Ipsos MORI offered a more tempered view of social media use among higher earners in Great Britain. The study was less granular in its segmentation, combining the National Readership Survey defined AB and C1 sociodemographic groups and it specifically consider video and photo sharing on social platforms. However it did find that such sharing was less common among the higher earning income brackets for all platforms except Twitter and strangely enough Snapchat – 21% of respondents in the AB/C1 grouping said they shared content on Snapchat against the 20% of those in the C2/DE group.
So it looks like UK affluents look to be more common than you think, and the “Snapchat generation” might not actually be limited to millennials after all.
Social Media Presence During the Holidays: Does It Matter?
July 2016 research revealed that a brand’s social media presence can affect holiday purchase decisions. More than half of US social media users polled said it has at least some influence on whether they’ll buy from the brand during the holidays. G/O Digital is responsible for the data, which comes from a survey of 1,373 US social media users who had used Facebook, Twitter or Instagram in the past three months. Nearly one in five social media users said that the presence of a brand on social media influences their purchasing decisions.
7.4% of respondents said it was an important factor in their holiday decision-making process. It’s a small percentage, but it’s not insignificant. While a brand’s social media presence can influence holiday shopping, it doesn’t really mean that it actually does. An overwhelming percentage (44.7%) of users said that their social media presence was irrelevant to their decision making.
Perhaps some of the more usable data they acquired, was that most consumers turn to Facebook and Pinterest for shopping ideas during the holiday season. 37.9% of respondents are most likely to turn to Facebook for holiday shopping inspiration and 31.6% are most likely to turn to Pinterest. So if you’re going to use any social media this holiday season, looks like those two are your best bet!
Smartphone Users: What Do They Buy?
So what do smartphone users actually buy? It depends on your location, apparently. xAd and Millward Brown surveyed 5,048 adult smartphone users worldwide about their shopping preferences and respondents in the UK (64%) were most likely to say they buy clothing and apparel on their smartphone, with groceries in second place. On the other side of the coin, smartphone users are the least likely to buy leisure and sports products.
It appears that US consumers are beginning to buy groceries more digitally than before. In another study from Adobe, spending on online purchases from baked goods and vegetables in July 2016 few more than 100-fold over the same time in 2015. Apparently the biggest geographic difference in the xAd and Millward Brown survey though was in overall likelihood of purchasing in any of the categories. In China, all but the two least popular categories were at least likely to be purchased as the most popular category in the US. Smartphone users in China are more likely to purchase apparel, groceries and home goods – more than respondents anywhere else.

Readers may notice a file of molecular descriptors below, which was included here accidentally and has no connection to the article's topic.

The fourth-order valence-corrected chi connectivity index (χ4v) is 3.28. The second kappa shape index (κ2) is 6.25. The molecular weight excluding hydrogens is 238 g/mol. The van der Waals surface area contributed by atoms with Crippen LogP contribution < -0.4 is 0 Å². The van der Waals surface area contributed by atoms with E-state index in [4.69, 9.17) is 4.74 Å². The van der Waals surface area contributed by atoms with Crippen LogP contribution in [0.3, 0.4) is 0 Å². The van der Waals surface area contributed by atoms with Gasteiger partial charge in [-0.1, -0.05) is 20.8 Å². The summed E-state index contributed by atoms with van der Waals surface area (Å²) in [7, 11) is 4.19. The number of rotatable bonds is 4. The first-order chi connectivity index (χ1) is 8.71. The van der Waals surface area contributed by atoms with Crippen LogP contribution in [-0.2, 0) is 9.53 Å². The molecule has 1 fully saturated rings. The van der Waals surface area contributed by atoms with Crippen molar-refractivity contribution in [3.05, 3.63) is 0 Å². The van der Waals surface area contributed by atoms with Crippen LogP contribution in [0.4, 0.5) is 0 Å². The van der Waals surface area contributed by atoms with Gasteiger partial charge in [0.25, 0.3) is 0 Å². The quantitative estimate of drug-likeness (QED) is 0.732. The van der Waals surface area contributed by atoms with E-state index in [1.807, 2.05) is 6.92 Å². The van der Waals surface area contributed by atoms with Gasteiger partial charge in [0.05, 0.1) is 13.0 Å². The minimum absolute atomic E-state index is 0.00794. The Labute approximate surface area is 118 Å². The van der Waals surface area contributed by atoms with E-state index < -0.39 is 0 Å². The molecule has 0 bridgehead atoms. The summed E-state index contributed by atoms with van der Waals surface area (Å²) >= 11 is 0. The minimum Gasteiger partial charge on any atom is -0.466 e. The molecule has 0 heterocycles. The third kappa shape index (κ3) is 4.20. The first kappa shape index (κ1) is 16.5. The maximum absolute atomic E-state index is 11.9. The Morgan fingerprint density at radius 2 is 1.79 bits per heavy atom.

How Do Redirects Affect Page Load Time?
Tyler Hermanson recently compiled a study and explored a few key questions on understanding how redirects affect page load time:
- – How much do redirect chains impact page load speed?
- – Is page load speed affected by the order a redirect is listed in an .htaccess file?
- – How much does the number of redirects listed in your .htaccess file impact page load speed?
How did he do it? He’s written a TL;DR section, which is handy:
“Using the Sandbox SEO About page as the destination for all experiments, I updated the .htaccess file with 18 different redirect combinations. I used the Waterfall tab of GTmetrix to measure the page load speed up to the phase where the About page request was completed. For each scenario, I calculated the incremental time by subtracting the recorded time from the baseline, which was established by running the About page through GTmetrix without any redirect. Finally, I ran the incremental times against a few sets of variables to measure the correlation”.
In conclusion he says that chain redirects don’t just lead authority and waste crawl budget, but their effect on page load speed is losing money for websites. The number of redirects listed in your .htaccess or web.config files may or may not be contributing to a slower page load speed, though he says more testing is needed on the subject. Why don’t you go check out his testing, it’s interesting work.